10. The 1B is still entitled to have an opportunity to catch a throw. The fact the throw is errant is irrelevant. It is no different than the catcher moving into the baseline to catch an errant throw at the plate. His opportunity ends once his feet touch the ground and he doesn't have the ball. At that point he is at risk of causing obstruction. I'm going to be real honest, in real time without replay and all of that, I would have obstruction on this play. I'm just not that good to recognize if his feet were touching the ground or's that close. I agree with penalizing the defense because they screwed up, but the penalization should come once he has landed without the that point you could have obstruction. I would still allow an initial bump and go. Anything past that would be obstruction. I'm sure Fed is different but at some point you have to umpire with common sense and fair play. And common sense should dictate a fielder cannot cause obstruction when he's in the act of catching a throw unless he's doing something intentional and egregious.
  11. Good for you
  12. I'm not certain 8.3.2K is the exact states a wide throw and the fielder lunging toward the ball and making contact with B/R. In our video, the 1B has jumped, not lunged, and technically B/R has made contact with 1B before 1B has landed. I'm sure in NFHS's infinite stupidity and mission to wrap each player in bubble wrap, they would declare this obstruction. Personally, I would agree that a fielder lunging after a wide throw and knocking B/R to the ground could be obstruction. I just have a real problem with penalizing 1B when he does not have an opportunity to avoid contact because he's still in the air.
  13. I think I answered your question as you were posting this so see above. The only thing I'll say in reference to the Fed rule is you guys are getting sucked into calling something because contact occurred. Contact can happen in a baseball game and be ruled "nothing". Common sense would dictate that a fielder who has to leave the ground to attempt to catch a thrown ball cannot be expected to immediately disappear when he doesn't catch the ball. Unless he's Michael Jordan or David Copperfield, he has to be allowed to return to earth before disappearing.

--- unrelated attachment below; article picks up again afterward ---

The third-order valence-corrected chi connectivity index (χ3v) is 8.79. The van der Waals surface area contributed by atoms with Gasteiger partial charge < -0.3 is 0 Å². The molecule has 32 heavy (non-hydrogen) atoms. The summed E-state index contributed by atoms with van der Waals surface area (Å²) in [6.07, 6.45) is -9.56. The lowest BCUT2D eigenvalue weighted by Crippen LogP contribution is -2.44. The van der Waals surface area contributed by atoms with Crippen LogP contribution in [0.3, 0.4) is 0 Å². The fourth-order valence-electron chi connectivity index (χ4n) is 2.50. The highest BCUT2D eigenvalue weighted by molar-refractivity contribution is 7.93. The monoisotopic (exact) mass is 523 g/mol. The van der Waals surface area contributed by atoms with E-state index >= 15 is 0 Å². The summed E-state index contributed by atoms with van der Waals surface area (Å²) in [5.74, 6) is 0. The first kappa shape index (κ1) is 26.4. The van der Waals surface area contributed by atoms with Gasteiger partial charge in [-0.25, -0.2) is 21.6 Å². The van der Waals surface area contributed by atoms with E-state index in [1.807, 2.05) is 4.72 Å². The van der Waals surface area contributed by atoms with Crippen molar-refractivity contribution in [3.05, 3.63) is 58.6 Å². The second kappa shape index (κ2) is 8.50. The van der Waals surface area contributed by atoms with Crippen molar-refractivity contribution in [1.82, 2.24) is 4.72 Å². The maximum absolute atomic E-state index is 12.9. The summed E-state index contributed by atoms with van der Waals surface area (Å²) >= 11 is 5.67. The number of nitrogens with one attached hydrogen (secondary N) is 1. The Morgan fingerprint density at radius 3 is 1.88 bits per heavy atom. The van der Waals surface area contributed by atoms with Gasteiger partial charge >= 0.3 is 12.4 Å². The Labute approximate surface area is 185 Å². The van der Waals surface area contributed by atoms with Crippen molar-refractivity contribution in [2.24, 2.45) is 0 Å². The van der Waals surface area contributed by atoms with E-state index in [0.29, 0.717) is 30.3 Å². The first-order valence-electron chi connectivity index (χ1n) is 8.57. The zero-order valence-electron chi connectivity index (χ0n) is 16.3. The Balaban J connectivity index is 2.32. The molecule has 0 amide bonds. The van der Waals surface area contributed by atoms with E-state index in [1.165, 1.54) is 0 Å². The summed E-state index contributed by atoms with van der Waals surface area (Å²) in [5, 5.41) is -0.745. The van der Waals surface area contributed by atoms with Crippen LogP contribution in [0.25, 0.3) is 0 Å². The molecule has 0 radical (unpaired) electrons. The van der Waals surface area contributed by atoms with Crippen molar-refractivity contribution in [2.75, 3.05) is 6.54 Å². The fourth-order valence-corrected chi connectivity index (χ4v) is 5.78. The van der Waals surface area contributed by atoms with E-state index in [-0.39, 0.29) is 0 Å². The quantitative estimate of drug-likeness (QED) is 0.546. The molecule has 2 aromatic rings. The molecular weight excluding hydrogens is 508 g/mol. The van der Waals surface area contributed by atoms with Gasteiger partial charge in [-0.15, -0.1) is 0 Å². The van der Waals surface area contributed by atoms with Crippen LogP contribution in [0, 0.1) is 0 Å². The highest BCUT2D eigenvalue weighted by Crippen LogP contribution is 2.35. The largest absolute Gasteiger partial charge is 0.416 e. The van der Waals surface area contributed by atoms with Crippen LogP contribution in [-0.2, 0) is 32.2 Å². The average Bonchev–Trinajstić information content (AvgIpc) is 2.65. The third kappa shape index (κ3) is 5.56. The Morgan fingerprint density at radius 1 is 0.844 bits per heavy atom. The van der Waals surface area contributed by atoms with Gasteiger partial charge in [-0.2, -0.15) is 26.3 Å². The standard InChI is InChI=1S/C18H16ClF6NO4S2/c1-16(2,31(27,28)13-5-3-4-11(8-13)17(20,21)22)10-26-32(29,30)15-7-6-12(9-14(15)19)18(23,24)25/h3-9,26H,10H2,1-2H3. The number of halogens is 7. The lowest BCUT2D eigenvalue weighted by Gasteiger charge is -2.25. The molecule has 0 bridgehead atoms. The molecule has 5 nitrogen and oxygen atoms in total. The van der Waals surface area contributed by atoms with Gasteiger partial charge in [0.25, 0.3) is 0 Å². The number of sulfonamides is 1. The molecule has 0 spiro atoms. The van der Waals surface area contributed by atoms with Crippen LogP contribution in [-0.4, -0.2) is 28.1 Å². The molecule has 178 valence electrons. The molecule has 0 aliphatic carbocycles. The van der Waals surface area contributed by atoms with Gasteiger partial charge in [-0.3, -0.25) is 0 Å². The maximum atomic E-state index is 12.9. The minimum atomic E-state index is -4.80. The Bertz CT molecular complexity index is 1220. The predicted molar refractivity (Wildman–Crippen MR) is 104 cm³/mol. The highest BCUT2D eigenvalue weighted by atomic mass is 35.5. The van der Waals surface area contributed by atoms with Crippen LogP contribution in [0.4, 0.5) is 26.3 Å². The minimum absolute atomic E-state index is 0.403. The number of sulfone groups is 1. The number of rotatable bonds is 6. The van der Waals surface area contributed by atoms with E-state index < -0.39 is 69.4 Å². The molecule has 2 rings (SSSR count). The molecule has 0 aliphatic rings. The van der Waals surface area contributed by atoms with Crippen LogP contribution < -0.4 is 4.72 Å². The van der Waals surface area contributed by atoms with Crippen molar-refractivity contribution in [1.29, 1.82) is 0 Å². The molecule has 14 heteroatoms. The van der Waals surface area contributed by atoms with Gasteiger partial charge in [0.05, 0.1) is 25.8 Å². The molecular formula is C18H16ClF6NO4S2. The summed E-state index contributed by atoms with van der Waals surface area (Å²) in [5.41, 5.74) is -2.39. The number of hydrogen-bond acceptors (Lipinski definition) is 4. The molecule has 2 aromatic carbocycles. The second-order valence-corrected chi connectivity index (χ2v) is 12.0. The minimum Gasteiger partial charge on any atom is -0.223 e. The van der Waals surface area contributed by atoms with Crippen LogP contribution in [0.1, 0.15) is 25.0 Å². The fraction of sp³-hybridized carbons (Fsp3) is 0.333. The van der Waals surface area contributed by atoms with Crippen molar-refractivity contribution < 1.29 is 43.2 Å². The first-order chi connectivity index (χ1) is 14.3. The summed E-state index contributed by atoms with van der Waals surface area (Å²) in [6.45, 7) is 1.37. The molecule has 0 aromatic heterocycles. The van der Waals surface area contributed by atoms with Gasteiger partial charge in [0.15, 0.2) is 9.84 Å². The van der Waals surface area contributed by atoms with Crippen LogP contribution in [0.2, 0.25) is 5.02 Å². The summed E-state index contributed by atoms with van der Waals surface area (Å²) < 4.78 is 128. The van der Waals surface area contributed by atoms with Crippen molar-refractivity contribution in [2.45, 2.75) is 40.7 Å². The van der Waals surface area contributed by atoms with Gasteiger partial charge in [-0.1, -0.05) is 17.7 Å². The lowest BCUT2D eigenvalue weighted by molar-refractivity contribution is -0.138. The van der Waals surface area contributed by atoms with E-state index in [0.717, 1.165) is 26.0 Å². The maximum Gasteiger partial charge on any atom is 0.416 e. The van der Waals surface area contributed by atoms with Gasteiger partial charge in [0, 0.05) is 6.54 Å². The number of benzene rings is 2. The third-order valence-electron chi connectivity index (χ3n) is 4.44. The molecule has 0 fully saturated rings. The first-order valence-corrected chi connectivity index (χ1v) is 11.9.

14. You're comparing apples and oranges. A diving fielder cannot be in the act of fielding if he continues to lay on the ground after the batted ball passes him. This was a thrown ball which the fielder had to jump to attempt to catch. The collision occurs before he lands, thereby making him still being in the act of catching. He can't disappear when he's still in the air. If the collision occurred after he landed, then it could be considered obstruction.
  15. I'll start by saying I believe this play occurred before replay at the MLB level. I could be wrong, but I think that's correct. We have the opportunity to watch this play several times from different angles and in slow motion...they did not. That said, just last week this video was discussed by several umpires who work in one of the BCS conferences. The consensus among them and their supervisor is this is not obstruction...and I agree with them. The collision occurs as the 1st baseman is still in the act of fielding. He jumped up to catch the throw and when the B/R collides with him, he's still airborne. This is just a train wreck.